Dmitri Klimov, Professor, Bioinformatics and Computational Biology, is creating a computational platform for designing an antibody-antigen interface based on DNA origami. DNA origami is a nanoscale assembly of DNA strands with designed two- or three-dimensional shapes.
Klimov's goal is to predict de novo peptide sequences, which bind with high affinity to tetanus toxin. The newly developed algorithms will allow researchers to target structured or unstructured antigen regions and to optimize the placement of designed peptides on the surface of DNA origami.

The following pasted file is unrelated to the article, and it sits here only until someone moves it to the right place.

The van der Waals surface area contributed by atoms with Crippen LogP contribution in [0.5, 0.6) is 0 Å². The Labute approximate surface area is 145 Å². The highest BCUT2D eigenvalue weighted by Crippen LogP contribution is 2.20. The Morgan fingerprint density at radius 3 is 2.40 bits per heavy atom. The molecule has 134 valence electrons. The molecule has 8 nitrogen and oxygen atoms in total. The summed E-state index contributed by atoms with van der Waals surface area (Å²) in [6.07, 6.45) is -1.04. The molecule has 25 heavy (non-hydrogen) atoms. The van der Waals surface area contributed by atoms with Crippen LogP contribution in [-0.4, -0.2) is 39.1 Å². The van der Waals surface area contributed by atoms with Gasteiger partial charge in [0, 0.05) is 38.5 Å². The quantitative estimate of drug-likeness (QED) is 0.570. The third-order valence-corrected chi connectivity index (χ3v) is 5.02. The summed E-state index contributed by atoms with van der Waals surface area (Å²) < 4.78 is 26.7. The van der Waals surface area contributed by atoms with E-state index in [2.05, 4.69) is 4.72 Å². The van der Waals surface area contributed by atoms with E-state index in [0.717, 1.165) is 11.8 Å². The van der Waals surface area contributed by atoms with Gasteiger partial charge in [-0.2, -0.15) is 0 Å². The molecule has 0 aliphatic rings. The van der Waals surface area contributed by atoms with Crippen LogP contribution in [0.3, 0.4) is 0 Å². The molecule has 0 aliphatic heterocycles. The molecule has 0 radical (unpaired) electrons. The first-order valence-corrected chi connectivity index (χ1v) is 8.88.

Klimov and his collaborators will conduct the proposed simulations for this project at Mason. In all, Klimov received $195,414 for this project, which is funded by Parabon Nanolabs, a Reston-based nanotechnology company, with the primary sponsor being the U.S. Army.